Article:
Q: In preparing to read the Scripture readings at the coming Sunday Masses, I noticed that the readings for the last Sundays of Ordinary Time and the First Sunday of Advent all highlight the final, glorious coming of Christ. Why is that? Also, why is Advent the beginning of the liturgical year? Thank you.
A: The liturgical year is one of the ways the church remembers and celebrates the life, death and resurrection of Jesus Christ. The prayers and Scripture readings of Advent help us to prepare for Christmas, when Christ’s first coming is celebrated, and also for Christ’s final coming at the end of time. What a celebration that will be!
Around the year 1000, the Mass prayers for the Advent season began to be placed first in the Missal, and Advent came to be seen as the beginning of the liturgical year.
While Advent is the first of the liturgical seasons in chronological order, it is not the first in theological significance. That preeminence belongs to the Paschal Triduum: “the sacred Paschal Triduum of the Passion and Resurrection of the Lord shines forth as the high point of the entire liturgical year” (“Universal Norms for the Liturgical Year and the Calendar,” No. 18). This is why some have suggested that the liturgical year should begin with Easter and conclude with the Advent/Christmas seasons, and there is some merit in this proposal.
Preparing for eternity
Since the First Sunday of Advent is the beginning of the liturgical year, it has often been chosen as the date for introducing new liturgical books.
On Nov. 29, 1964, the First Sunday of Advent, the vernacular was used in the Mass in the United States for the first time.
Similarly, the present Roman Missal came into use on the First Sunday of Advent, Nov. 27, 2011. This Missal, and every Missal that the Roman Catholic Church has used or ever will use, is meant to prepare us for the coming day of the Lord, when human time will become God’s eternity.
My Benedictine confrere Father Emeric Lawrence was correct when he wrote in a homily for the 32nd Sunday in Ordinary Time in 1987: “Today, as always, the chief concern of the liturgy is to help us build up a truly Christian mentality about our life in this world — the kind of healthy Christian mentality that will best prepare us for life in the world to come.”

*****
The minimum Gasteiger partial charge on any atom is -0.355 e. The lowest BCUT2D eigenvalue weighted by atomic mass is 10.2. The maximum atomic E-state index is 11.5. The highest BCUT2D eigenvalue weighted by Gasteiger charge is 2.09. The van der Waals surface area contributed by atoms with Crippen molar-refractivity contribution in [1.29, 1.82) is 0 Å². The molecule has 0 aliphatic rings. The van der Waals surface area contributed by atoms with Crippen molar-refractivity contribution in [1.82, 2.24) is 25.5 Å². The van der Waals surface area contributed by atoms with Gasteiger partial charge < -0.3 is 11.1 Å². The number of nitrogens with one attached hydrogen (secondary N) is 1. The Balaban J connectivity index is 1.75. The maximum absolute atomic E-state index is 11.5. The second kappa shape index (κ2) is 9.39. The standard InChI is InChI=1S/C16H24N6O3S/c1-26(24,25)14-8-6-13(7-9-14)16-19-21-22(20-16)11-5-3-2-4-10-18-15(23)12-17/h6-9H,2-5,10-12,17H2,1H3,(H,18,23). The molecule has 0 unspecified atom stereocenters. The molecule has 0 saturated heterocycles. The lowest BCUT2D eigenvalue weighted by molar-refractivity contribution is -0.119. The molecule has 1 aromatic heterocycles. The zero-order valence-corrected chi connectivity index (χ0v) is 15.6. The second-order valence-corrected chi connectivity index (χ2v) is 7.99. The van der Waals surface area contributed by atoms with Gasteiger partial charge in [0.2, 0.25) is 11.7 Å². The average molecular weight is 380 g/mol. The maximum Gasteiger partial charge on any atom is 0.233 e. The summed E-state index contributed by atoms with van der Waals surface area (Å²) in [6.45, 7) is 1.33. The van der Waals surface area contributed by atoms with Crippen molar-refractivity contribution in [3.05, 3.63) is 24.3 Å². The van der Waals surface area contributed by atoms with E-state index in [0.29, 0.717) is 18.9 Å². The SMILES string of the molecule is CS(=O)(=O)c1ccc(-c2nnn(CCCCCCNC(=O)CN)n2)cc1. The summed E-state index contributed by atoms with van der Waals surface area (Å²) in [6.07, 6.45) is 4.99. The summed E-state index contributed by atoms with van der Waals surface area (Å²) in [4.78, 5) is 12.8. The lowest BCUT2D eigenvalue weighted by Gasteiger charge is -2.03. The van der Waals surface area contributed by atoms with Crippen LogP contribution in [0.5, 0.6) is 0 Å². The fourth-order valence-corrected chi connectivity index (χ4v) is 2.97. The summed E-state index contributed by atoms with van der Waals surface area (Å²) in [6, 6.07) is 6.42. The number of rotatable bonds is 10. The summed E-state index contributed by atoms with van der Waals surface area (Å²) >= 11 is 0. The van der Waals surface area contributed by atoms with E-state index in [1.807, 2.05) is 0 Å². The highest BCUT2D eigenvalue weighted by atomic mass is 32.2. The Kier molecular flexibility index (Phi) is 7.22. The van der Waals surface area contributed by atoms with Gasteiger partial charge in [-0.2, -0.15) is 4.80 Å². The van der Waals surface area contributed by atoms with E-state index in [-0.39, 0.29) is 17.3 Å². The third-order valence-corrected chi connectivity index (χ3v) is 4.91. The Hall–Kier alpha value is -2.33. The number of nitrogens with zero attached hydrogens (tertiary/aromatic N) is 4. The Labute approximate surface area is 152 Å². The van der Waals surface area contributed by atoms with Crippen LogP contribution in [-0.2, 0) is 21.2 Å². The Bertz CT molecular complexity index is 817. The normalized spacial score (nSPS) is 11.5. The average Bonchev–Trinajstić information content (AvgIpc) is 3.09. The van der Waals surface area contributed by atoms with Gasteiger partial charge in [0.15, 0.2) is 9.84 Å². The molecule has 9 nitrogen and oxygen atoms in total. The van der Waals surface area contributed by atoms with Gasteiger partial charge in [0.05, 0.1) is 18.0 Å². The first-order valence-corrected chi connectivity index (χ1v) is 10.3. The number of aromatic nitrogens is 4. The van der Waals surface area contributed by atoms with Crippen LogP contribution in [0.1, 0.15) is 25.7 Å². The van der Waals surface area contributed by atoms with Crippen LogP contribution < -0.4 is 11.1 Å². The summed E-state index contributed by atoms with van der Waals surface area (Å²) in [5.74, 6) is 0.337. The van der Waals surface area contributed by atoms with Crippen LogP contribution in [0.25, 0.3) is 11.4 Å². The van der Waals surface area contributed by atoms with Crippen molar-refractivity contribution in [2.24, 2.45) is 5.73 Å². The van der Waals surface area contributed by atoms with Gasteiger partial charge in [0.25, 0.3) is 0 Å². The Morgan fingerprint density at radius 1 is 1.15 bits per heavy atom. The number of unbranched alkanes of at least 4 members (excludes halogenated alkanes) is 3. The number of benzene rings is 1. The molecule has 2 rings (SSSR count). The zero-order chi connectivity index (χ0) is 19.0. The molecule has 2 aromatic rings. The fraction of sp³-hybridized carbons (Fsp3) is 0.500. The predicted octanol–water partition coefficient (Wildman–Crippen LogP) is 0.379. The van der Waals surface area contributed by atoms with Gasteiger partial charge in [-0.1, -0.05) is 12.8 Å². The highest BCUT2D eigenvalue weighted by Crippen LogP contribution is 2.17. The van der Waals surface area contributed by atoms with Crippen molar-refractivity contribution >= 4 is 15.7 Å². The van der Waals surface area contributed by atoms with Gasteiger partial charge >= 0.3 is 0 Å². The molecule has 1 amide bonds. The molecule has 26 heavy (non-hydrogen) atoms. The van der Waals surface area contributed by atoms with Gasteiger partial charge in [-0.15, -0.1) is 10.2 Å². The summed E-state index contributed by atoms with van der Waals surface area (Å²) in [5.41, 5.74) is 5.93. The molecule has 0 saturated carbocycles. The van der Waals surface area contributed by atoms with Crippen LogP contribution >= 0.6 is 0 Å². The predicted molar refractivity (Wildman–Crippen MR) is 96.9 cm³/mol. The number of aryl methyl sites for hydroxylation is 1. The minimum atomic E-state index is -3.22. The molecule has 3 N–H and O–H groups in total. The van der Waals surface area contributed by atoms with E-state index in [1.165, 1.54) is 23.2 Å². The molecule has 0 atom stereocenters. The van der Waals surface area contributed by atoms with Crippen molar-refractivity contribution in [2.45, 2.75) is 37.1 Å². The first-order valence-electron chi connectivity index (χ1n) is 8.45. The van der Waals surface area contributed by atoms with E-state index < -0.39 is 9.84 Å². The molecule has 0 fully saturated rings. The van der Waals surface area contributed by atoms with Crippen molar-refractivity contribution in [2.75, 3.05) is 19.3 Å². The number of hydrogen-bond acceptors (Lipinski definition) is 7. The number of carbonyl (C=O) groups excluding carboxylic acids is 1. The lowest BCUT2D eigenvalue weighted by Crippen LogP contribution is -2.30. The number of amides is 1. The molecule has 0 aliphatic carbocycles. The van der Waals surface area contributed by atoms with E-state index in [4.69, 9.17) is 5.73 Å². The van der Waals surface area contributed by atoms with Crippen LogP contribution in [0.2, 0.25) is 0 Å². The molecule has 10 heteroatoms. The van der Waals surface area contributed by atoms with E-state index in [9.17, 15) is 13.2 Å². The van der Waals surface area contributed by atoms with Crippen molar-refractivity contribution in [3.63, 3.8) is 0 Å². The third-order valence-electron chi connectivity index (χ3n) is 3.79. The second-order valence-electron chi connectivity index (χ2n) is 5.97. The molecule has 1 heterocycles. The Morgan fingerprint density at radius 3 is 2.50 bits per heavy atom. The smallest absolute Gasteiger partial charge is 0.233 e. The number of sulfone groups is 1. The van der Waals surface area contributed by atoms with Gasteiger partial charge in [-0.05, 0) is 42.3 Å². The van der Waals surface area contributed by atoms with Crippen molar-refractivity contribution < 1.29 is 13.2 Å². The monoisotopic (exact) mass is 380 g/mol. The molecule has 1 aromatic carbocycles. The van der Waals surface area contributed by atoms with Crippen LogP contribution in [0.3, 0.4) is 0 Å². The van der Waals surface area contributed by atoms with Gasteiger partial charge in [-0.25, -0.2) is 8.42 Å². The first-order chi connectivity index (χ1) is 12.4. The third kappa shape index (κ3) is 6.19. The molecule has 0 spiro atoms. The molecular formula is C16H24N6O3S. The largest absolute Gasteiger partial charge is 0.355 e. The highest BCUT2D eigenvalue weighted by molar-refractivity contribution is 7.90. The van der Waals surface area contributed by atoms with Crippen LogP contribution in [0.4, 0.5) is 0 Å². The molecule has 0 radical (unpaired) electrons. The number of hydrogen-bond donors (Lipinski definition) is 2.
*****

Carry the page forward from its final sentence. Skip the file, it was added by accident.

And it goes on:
In the pre-Vatican II liturgy, the last Sunday of the liturgical year had the theme of Christ’s return in glory on the final day, just as the First Sunday of Advent did then and does now. In antiquity, the Roman Church celebrated an Advent season of five weeks.
Pope Gregory the Great (pope from 590 to 604) reduced the number of Advent Sundays to four in his Sacramentary for the city of Rome. (Maybe people were having trouble waiting so long to open their Christmas presents.). Eventually this pattern was adopted throughout Western Europe. But the last Sunday before Advent retained its Advent theme of the second coming of Christ, as noted above.
When the liturgical calendar was reformed in 1969, the feast of the Kingship of Our Lord Jesus Christ moved from the last Sunday in October to the last Sunday in Ordinary Time, which is now the solemnity of Our Lord Jesus Christ, King of the Universe.
This year’s celebration of this solemnity marks the closing of the Extraordinary Jubilee of Mercy. The Scripture readings for the previous Sunday, the 33rd Sunday in Ordinary Time in cycles A, B and C of the Lectionary for Mass have themes of vigilant waiting for the glorious return of Christ. Perhaps this helps explain why Ordinary Time slips very easily and gradually into Advent.
In an article in “The Oblate” published at St. John’s Abbey in November 1939, Rev. Dr. Pius Parsch explained that “the mysteries of Christ are re-lived in the church’s year so that we may share in them, so that we may enter into them, make them our own, put on Christ, and really reproduce His life and action in our souls.”
Each liturgical year can make our likeness to Christ more complete and perfect. And, at our death, we will be prepared to enter the eternal year of heaven.
This is a big task, and that is why we need a number of liturgical years to rehearse the mysteries of Christ in our lives. We welcome another liturgical year on the First Sunday of Advent, Nov. 27.
Benedictine Father Michael Kwatera, a monk of St. John’s Abbey in Collegeville, serves as the abbey’s director of liturgy. Please send your questions on liturgy to him at email@example.com or at St. John’s Abbey, P.O. Box 2015, Collegeville, MN 56321-2015.